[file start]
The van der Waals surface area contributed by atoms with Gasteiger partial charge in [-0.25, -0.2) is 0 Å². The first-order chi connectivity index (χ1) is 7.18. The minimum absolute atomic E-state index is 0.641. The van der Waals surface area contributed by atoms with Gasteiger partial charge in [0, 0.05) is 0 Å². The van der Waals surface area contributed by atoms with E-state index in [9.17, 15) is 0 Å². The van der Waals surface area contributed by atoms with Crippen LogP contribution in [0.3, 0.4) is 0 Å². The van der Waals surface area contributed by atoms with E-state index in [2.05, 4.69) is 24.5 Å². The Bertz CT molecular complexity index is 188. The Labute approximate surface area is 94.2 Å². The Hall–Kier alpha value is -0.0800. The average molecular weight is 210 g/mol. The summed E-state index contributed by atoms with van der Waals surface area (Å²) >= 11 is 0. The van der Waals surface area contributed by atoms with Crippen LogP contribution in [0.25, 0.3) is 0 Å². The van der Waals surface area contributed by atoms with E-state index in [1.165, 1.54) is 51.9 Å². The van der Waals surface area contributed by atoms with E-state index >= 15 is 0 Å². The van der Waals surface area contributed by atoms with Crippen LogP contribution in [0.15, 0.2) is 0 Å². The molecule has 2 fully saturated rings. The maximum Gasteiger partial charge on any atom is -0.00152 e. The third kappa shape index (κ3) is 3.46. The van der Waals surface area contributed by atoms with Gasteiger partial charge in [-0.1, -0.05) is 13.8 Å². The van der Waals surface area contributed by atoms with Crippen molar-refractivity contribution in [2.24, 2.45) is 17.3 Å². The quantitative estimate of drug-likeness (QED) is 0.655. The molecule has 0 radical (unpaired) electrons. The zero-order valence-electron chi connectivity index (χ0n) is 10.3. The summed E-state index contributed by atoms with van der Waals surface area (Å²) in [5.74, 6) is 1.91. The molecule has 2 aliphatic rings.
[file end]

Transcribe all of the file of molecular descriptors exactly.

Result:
The van der Waals surface area contributed by atoms with Gasteiger partial charge in [-0.25, -0.2) is 0 Å². The first-order chi connectivity index (χ1) is 7.18. The minimum absolute atomic E-state index is 0.641. The van der Waals surface area contributed by atoms with Gasteiger partial charge in [0, 0.05) is 0 Å². The van der Waals surface area contributed by atoms with E-state index in [9.17, 15) is 0 Å². The van der Waals surface area contributed by atoms with Crippen LogP contribution in [0.3, 0.4) is 0 Å². The van der Waals surface area contributed by atoms with E-state index in [2.05, 4.69) is 24.5 Å². The Bertz CT molecular complexity index is 188. The Labute approximate surface area is 94.2 Å². The Hall–Kier alpha value is -0.0800. The average molecular weight is 210 g/mol. The summed E-state index contributed by atoms with van der Waals surface area (Å²) >= 11 is 0. The van der Waals surface area contributed by atoms with Crippen LogP contribution in [0.25, 0.3) is 0 Å². The van der Waals surface area contributed by atoms with E-state index in [1.165, 1.54) is 51.9 Å². The van der Waals surface area contributed by atoms with E-state index >= 15 is 0 Å². The van der Waals surface area contributed by atoms with Crippen LogP contribution in [0.15, 0.2) is 0 Å². The molecule has 2 fully saturated rings. The maximum Gasteiger partial charge on any atom is -0.00152 e. The third kappa shape index (κ3) is 3.46. The van der Waals surface area contributed by atoms with Gasteiger partial charge in [-0.1, -0.05) is 13.8 Å². The van der Waals surface area contributed by atoms with Crippen molar-refractivity contribution in [2.24, 2.45) is 17.3 Å². The quantitative estimate of drug-likeness (QED) is 0.655. The molecule has 0 radical (unpaired) electrons. The zero-order valence-electron chi connectivity index (χ0n) is 10.3. The summed E-state index contributed by atoms with van der Waals surface area (Å²) in [5.74, 6) is 1.91. The molecule has 2 aliphatic rings.